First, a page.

SCOTT AIR FORCE BASE, Ill. -- To be a woman in today’s military is to embrace every opportunity military service offers. That wasn’t the case during the early years when women were only allowed to hold certain positions. But, now, women can join all combat fields without exception.
Many women serving in the Armed Forces today have overcome extraordinary obstacles and appreciate the female pathfinders who helped pave the way for them to serve. For example, retired Chief Master Sgt. Pamela Dorsey, who now serves as the Scott AFB Sexual Assault Response coordinator, has seen many doors open for women in the military during her career. She remembers the day she was an Airman and began to believe that one of those open doors was for her.
She tells the story of when she met a female African American chief master sergeant for the first time.
With her heart beating fast, she ran up to the chief and asked, it’s possible? The chief said, yes, you can be a chief master sergeant.
At that time, she explained, it was not common to see a female African-American chief master sergeant.
Although African American females have been serving in the military since the Civil War, they were not always received with open arms. By the fall of 1985, African Americans accounted for 13 percent of enlisted personnel in the Navy, 17 percent in the Air Force, 20 percent in the Marine Corps, and 30 percent in the Army.
Dorsey said she experienced some of the struggles that came with being an African American woman in the military.
“It used to frustrate me when I would work very hard, and I would see my counterparts, maybe Caucasian males, not working as hard and getting away with things I could never get away with,” said Dorsey.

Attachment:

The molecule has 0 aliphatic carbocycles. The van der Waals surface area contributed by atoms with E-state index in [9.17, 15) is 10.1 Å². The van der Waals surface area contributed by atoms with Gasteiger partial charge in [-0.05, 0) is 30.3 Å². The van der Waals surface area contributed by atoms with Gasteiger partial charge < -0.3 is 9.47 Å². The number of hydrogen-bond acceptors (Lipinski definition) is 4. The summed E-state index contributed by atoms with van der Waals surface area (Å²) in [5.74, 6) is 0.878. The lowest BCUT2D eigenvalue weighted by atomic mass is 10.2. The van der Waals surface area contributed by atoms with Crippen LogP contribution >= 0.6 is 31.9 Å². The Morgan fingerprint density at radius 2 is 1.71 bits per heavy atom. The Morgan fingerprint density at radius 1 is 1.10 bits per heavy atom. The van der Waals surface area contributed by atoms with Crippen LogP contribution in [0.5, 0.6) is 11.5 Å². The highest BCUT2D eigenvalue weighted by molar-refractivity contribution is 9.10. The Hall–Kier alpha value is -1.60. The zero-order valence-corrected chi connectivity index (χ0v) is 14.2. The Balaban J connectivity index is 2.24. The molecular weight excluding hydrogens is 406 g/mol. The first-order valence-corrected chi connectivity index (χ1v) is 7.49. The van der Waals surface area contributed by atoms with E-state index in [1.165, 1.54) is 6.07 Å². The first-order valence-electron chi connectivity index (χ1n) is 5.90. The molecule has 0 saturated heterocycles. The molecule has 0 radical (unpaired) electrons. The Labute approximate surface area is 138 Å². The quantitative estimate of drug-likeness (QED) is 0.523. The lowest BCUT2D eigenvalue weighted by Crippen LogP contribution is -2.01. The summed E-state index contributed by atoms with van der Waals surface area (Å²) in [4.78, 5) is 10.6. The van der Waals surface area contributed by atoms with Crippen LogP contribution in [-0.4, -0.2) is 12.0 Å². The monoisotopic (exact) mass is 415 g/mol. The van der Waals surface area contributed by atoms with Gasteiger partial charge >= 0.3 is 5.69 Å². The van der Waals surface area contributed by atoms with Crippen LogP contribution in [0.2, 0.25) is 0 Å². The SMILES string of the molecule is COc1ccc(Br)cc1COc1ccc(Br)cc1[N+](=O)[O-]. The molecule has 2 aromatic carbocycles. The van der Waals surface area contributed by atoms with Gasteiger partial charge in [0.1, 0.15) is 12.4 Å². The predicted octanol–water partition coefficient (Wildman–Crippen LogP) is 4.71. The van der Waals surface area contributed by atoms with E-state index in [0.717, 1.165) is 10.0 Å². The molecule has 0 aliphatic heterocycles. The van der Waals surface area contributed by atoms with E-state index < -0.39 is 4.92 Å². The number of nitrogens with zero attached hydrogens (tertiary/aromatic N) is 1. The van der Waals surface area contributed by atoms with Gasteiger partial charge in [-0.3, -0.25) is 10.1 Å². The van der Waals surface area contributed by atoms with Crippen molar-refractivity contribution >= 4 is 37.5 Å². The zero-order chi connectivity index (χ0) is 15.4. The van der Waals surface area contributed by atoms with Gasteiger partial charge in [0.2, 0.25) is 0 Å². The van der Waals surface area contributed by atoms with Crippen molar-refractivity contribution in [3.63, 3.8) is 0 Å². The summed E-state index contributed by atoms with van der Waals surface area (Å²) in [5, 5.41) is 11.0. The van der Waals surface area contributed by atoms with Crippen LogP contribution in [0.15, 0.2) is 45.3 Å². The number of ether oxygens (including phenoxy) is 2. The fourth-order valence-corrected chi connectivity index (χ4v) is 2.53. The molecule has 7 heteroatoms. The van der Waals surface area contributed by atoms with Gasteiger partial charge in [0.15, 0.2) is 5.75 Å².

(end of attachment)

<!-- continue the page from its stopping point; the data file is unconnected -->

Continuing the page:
But, Dorsey did not let her trials be what defined her life. She used her experiences to teach younger generations how to overcome obstacles such as racism and sexual harassment or even assault. She said she is encouraged to see how this generation is so much more empowered as women.
“A strong woman is a woman who knows who she is and knows who she’s not, and is comfortable in both places.” said Dorsey. “I can celebrate your successes and who you are as a woman and celebrate who I am as a woman.”
Dorsey is not the only woman on Scott who looks back and thinks about how far they’ve come. Maj. Rachelle Amado and her sister, Chief Master Sgt. Heather Braundmeier, spent most of their lives at Scott AFB because their father was in the military. Amado is a Reservist with the 932nd Airlift Wing and Braundmeier is a Guardsman with the 126th Air Refueling Wing’s Medical Group. Braundmeier also is a civilian during the week who serves as the 375th Aerospace Medicine Squadron’s health promotion coordinator. They have seen first-hand how not only Scott has changed throughout the years, but also the Air Force.
“It’s an honor and a privilege to be here doing this, and I know I wouldn’t be able to be here if it weren’t for all the women who were there before me,” Amado said.
Their father played a huge role in their decision to join the military. He led by example, receiving a bachelor’s degree and two master’s degrees, and encouraged them to pursue education. He showed them that joining the military was a great way to achieve this.
Braundmeier said she knew from a young age that she was going to join the military as soon as she graduated high school.